Samoa Water Authority’s original sin
The Samoa Water Authority has done one thing right; they published the names of some delinquent account holders not withstanding their social prominence.
Well done, SWA! Maybe the Observer could give you a page once a month so you can list all your outstanding accounts complete with name, village and amount due.
That day’s edition would surely sell out quickly . . .
There is also another consideration vis-à-vis delinquent accounts.
Why are billing arrears allowed to go up into the hundreds and even thousands of tala? I remember the day when electric power meters got removed when billing settlements were three months delinquent.
Today the EPC has no problem with delinquent accounts because they have switched over to prepaid cash power. And I remember the day when landline phone lines would also get disconnected when billings were three months in the arrears. Today, most people now use pre-paid mobile units so most probably delinquent landline accounts are no longer a major problem for Bluesky.
When I see delinquent SWA accounts in the hundreds and even thousands of tala, I feel a bit disgusted with SWA. Why in the world do they allow delinquent accounts to get that high? If a consumer can’t find 50 tala to pay a water bill one month, the next month he will need to find 100, twice as difficult to find. If they cannot find 100 tala, how in the world would they find 300, 500 or even 2,000?
It is sinful for SWA to allow billings to go unpaid for longer than 3 months, especially for private residences, because the end result of countless months of unpaid billings would most likely result in disconnection over an exorbitant unpaid bill which the family would never be able to pay.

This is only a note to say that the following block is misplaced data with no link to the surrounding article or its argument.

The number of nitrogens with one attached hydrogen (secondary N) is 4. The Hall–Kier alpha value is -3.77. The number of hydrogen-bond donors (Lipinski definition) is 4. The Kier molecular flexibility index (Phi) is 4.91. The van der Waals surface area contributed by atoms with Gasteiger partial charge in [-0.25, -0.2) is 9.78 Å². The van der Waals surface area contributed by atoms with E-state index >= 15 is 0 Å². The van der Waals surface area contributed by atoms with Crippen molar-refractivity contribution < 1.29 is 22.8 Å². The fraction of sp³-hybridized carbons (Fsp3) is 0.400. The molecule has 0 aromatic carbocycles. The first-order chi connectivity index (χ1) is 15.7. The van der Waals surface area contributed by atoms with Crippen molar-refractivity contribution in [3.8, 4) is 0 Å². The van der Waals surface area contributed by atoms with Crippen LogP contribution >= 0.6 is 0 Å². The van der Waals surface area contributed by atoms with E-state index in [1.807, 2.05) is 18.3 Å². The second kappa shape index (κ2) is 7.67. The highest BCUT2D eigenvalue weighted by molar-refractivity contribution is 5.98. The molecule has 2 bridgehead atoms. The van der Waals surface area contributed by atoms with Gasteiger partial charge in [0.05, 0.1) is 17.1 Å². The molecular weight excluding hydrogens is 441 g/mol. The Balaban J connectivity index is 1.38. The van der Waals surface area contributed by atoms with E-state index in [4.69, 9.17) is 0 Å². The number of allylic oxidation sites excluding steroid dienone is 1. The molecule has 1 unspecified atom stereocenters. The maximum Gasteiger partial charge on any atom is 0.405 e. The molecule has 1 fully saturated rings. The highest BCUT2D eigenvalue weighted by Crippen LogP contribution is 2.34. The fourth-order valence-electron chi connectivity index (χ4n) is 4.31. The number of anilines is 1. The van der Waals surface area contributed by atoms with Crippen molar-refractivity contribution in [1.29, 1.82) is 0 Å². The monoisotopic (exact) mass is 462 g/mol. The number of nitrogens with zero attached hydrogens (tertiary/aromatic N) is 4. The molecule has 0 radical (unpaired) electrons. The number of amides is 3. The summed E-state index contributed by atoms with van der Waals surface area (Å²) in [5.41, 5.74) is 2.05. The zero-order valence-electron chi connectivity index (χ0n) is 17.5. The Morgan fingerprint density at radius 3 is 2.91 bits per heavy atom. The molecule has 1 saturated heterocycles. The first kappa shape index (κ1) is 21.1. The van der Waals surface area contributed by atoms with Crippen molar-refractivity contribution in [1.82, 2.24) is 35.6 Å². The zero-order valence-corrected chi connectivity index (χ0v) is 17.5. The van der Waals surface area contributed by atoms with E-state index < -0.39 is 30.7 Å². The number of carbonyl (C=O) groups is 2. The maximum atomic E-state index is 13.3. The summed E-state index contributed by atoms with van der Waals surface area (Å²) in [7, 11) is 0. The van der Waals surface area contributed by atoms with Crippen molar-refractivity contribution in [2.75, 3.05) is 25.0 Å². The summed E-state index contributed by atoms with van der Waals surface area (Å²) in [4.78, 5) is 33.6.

The end result would be SWA’s loss of a customer and that family never having their own water connection again. How would that family live without water? After all, “Water is life.”
After two months of arrears, after the first warning sign appears, SWA might consider giving notice of pending disconnection the following month unless the account is settled by a given date.
Most families would find a way to settle the arrears quickly if it is a matter of a hundred tala or so, and then they would not need to face the consequences. In many cases, it is often a case of holding off to the last minute, a Samoan trait. It’s the same with school fees. For many parents, it is not until their child is sent home from school for nonpayment of school fees that the fees are quickly settled.
SWA might also consider following the example of the EPC and install “cash water” meters. I saw them in Korea. Then there will no longer be any need for SWA to have a disconnection/reconnection team or a meter reading team. SWA overhead would drop and they might even be able to reduce the price of water.